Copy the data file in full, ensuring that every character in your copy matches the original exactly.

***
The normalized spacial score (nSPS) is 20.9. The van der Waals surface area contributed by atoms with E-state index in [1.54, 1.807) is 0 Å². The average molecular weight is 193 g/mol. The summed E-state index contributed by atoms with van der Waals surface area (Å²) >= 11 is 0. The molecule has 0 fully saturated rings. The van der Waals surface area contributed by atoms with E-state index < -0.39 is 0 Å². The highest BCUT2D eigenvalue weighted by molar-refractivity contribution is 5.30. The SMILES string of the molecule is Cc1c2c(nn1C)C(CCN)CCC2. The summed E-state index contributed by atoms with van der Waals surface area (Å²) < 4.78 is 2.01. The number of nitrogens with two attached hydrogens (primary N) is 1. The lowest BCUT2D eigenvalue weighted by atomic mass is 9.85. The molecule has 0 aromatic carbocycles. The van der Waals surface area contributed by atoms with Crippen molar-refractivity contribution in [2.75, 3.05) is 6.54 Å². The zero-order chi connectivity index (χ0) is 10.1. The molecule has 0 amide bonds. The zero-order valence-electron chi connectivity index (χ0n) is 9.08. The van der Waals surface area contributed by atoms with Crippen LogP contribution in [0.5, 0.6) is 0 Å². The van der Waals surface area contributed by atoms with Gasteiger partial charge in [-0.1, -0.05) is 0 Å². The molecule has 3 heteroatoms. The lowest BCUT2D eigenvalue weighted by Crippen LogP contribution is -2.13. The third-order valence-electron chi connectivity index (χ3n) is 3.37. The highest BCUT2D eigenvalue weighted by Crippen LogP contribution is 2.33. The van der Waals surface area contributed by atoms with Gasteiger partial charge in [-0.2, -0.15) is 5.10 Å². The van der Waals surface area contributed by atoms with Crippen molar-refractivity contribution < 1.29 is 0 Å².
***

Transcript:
The normalized spacial score (nSPS) is 20.9. The van der Waals surface area contributed by atoms with E-state index in [1.54, 1.807) is 0 Å². The average molecular weight is 193 g/mol. The summed E-state index contributed by atoms with van der Waals surface area (Å²) >= 11 is 0. The molecule has 0 fully saturated rings. The van der Waals surface area contributed by atoms with E-state index < -0.39 is 0 Å². The highest BCUT2D eigenvalue weighted by molar-refractivity contribution is 5.30. The SMILES string of the molecule is Cc1c2c(nn1C)C(CCN)CCC2. The summed E-state index contributed by atoms with van der Waals surface area (Å²) < 4.78 is 2.01. The number of nitrogens with two attached hydrogens (primary N) is 1. The lowest BCUT2D eigenvalue weighted by atomic mass is 9.85. The molecule has 0 aromatic carbocycles. The van der Waals surface area contributed by atoms with Crippen molar-refractivity contribution in [2.75, 3.05) is 6.54 Å². The zero-order chi connectivity index (χ0) is 10.1. The molecule has 0 amide bonds. The zero-order valence-electron chi connectivity index (χ0n) is 9.08. The van der Waals surface area contributed by atoms with Crippen LogP contribution in [0.5, 0.6) is 0 Å². The van der Waals surface area contributed by atoms with Gasteiger partial charge in [-0.1, -0.05) is 0 Å². The molecule has 3 heteroatoms. The lowest BCUT2D eigenvalue weighted by Crippen LogP contribution is -2.13. The third-order valence-electron chi connectivity index (χ3n) is 3.37. The highest BCUT2D eigenvalue weighted by Crippen LogP contribution is 2.33. The van der Waals surface area contributed by atoms with Gasteiger partial charge in [-0.2, -0.15) is 5.10 Å². The van der Waals surface area contributed by atoms with Crippen molar-refractivity contribution < 1.29 is 0 Å².